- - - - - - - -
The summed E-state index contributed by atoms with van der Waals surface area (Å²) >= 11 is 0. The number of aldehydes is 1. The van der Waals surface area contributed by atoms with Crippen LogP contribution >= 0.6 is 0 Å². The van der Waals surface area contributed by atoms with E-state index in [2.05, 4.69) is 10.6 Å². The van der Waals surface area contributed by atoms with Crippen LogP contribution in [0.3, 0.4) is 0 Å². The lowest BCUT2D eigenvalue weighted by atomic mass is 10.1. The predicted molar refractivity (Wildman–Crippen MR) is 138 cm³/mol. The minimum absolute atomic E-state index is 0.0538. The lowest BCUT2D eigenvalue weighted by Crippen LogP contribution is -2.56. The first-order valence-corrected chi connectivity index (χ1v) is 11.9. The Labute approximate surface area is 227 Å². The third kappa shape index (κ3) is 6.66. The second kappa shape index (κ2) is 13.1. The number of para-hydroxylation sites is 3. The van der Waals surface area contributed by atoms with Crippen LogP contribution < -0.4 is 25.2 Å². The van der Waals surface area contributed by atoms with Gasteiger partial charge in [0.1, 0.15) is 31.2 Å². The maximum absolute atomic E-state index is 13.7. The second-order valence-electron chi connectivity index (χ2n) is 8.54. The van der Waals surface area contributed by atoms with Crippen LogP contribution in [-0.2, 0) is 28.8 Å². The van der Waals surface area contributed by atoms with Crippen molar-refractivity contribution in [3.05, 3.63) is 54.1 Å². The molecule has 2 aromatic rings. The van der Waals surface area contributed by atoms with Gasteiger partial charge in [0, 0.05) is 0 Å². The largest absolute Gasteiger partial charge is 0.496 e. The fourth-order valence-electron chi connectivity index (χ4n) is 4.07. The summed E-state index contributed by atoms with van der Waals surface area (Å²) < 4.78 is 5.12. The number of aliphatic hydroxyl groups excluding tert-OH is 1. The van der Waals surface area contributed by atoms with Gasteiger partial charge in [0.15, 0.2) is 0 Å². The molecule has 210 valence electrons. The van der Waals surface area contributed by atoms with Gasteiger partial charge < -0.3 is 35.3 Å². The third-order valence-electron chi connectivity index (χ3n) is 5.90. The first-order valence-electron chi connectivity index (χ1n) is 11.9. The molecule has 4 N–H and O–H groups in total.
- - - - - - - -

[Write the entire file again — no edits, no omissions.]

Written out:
The summed E-state index contributed by atoms with van der Waals surface area (Å²) >= 11 is 0. The number of aldehydes is 1. The van der Waals surface area contributed by atoms with Crippen LogP contribution >= 0.6 is 0 Å². The van der Waals surface area contributed by atoms with E-state index in [2.05, 4.69) is 10.6 Å². The van der Waals surface area contributed by atoms with Crippen LogP contribution in [0.3, 0.4) is 0 Å². The lowest BCUT2D eigenvalue weighted by atomic mass is 10.1. The predicted molar refractivity (Wildman–Crippen MR) is 138 cm³/mol. The minimum absolute atomic E-state index is 0.0538. The lowest BCUT2D eigenvalue weighted by Crippen LogP contribution is -2.56. The first-order valence-corrected chi connectivity index (χ1v) is 11.9. The Labute approximate surface area is 227 Å². The third kappa shape index (κ3) is 6.66. The second kappa shape index (κ2) is 13.1. The number of para-hydroxylation sites is 3. The van der Waals surface area contributed by atoms with Crippen LogP contribution < -0.4 is 25.2 Å². The van der Waals surface area contributed by atoms with Gasteiger partial charge in [0.1, 0.15) is 31.2 Å². The maximum absolute atomic E-state index is 13.7. The second-order valence-electron chi connectivity index (χ2n) is 8.54. The van der Waals surface area contributed by atoms with Crippen LogP contribution in [-0.2, 0) is 28.8 Å². The van der Waals surface area contributed by atoms with Crippen molar-refractivity contribution in [3.05, 3.63) is 54.1 Å². The molecule has 2 aromatic rings. The van der Waals surface area contributed by atoms with Gasteiger partial charge in [0, 0.05) is 0 Å². The largest absolute Gasteiger partial charge is 0.496 e. The fourth-order valence-electron chi connectivity index (χ4n) is 4.07. The summed E-state index contributed by atoms with van der Waals surface area (Å²) < 4.78 is 5.12. The number of aliphatic hydroxyl groups excluding tert-OH is 1. The van der Waals surface area contributed by atoms with Gasteiger partial charge in [0.15, 0.2) is 0 Å². The molecule has 210 valence electrons. The van der Waals surface area contributed by atoms with Gasteiger partial charge < -0.3 is 35.3 Å². The third-order valence-electron chi connectivity index (χ3n) is 5.90. The first-order valence-electron chi connectivity index (χ1n) is 11.9. The molecule has 4 N–H and O–H groups in total.